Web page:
Given the demands of practically anybody working in today’s modern business environment, its stands to reason that the person with the best game plan will be the one who gets the most work done.
Yet there are only so many hours in the day and only so much that one person can do. So prioritization alone isn’t only the answer, according to Ed Batista, executive coach and instructor at the Stanford School of Business.
“When faced with potentially overwhelming demands on our time, we’re often advised to ‘Prioritize!’, as if that some sort of spell that will magically solve the problem,” Batista says. The problem is that after we arrange our tasks according to the priority in which they need to be done, we address these tasks starting at the top – and assuming that we will get to the lowest priority items later.
Except there never is a later and the list literally becomes never-ending.
While it may seem as if every incoming request you get is important – especially if it comes from your boss – that’s not actually the case. By learning to improve the way you prioritize, you can actually accomplish more in the same or less amount of time.
Here are some helpful tips you can use to get started:
1. Consider the Request Before Agreeing to It
Most of the time, we will say “yes” or “okay” to a request that comes from our boss or another authority figure automatically. After all, given the command structure, isn’t that what’s expected of us? But instead of agreeing to the request by default, take the time to ask questions about the request – what steps will it require, when is the due date, and other pertinent information – so you can develop a realistic understanding of where this new request fits in with your other priorities.
2. Make Sure the Requester Understands What They Are Asking For
Once you have gained an understanding of what this new request will require of you, make sure the person who is giving you the request is aware of the consequences of your accepting it.
For example, your boss may ask you to meet with a new client at the same time you already are scheduled to participate in a conference call regarding an important new project roll out. You can’t possibly be in two places at once, so …
3. Let the Requester Prioritize the Request for You
By asking questions and understanding the consequences of accepting this new request, if there is a conflict you don’t always have to resolve it yourself. Ask the person who is putting these new demands on you to help you prioritize them for you. This not only helps you prevent making the wrong decision, but it allows your boss or whoever is giving you these new requests understand exactly what new pressures they are putting on you.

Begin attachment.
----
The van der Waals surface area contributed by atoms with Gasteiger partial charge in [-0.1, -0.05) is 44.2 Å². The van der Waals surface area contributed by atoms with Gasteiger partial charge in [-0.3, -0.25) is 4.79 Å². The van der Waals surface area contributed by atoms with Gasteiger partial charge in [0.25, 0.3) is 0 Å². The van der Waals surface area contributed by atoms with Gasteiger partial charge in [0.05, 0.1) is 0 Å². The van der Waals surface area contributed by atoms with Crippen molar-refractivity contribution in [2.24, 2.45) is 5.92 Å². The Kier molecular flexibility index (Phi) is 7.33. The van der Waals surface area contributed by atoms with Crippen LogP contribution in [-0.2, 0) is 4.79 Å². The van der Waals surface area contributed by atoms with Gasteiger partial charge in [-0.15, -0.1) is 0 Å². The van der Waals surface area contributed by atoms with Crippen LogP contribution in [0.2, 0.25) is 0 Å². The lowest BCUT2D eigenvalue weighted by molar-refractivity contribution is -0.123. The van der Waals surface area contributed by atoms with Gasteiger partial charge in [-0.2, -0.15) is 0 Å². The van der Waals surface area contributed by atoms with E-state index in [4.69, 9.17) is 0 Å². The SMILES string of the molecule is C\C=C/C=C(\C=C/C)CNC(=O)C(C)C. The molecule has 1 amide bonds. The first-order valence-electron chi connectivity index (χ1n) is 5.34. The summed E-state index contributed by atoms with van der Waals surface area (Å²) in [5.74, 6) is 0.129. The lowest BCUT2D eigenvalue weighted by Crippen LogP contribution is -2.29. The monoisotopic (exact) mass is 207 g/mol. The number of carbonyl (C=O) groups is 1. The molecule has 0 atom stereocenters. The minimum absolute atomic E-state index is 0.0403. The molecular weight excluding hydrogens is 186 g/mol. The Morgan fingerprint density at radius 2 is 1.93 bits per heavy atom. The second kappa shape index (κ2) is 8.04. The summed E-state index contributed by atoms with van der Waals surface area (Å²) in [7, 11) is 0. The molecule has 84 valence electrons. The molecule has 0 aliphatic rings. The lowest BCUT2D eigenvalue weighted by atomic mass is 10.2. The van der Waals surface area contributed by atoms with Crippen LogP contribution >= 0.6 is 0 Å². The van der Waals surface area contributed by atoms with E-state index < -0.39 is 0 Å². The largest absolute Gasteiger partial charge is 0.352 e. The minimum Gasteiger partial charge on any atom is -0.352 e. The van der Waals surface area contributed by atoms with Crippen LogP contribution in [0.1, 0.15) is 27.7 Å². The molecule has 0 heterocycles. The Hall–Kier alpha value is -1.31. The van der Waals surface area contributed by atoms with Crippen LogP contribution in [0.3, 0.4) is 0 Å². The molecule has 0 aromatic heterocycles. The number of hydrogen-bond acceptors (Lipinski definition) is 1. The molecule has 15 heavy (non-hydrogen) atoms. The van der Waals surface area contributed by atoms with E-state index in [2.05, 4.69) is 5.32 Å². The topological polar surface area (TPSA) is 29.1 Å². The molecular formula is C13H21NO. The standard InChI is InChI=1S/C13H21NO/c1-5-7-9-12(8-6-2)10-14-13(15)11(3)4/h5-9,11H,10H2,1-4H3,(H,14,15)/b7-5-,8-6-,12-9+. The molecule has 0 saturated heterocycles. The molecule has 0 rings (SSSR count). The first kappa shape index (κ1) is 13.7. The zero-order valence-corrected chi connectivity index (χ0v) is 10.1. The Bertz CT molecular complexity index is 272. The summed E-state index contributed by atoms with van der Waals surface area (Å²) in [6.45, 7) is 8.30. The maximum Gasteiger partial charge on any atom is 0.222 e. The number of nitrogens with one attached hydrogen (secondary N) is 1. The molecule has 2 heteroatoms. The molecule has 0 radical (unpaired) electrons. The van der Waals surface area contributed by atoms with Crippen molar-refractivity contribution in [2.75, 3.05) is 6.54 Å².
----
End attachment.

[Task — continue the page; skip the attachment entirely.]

It’s possible that your boss will find somebody else to do what they are asking if you can show them that you are already occupied with something more important or that what you are doing will add more to the company’s bottom line.
4. It’s Okay to Refuse New Requests (Sometimes)
Setting realistic goals for completing high-priorities is challenging, but it’s often even more difficult to say “no” to somebody asking something new of you because you don’t want to come off as unhelpful, not hard working, or not a team player.
Yet, it’s better to do a really, really good job on the important tasks that have already been assigned to you than it is to do a half-baked job on a bigger group of tasks and risk dropping the ball on something that means a lot to the success of the company. So if you need to say “no” to your boss or somebody else, make sure they understand why you are refusing to take on more responsibility for the time being and what benefit it will have to the overall success of the operation.
5. Stop Trying to Please Everybody
You have to pick your battles because you aren’t going to win all of them. By keeping your focus on the things that really matter – such as those that will benefit the bottom line, make you and your team look better, and advance the objectives of the company – you can more of a difference than you would if you were to simply take on every assignment as it comes and hope for the best.
You can’t please everybody all the time, so stop trying. Instead, please yourself by doing a great job on the tasks that are most important and prioritizing according to importance so that you can get the most done – and make the biggest positive impact – in the same or less time.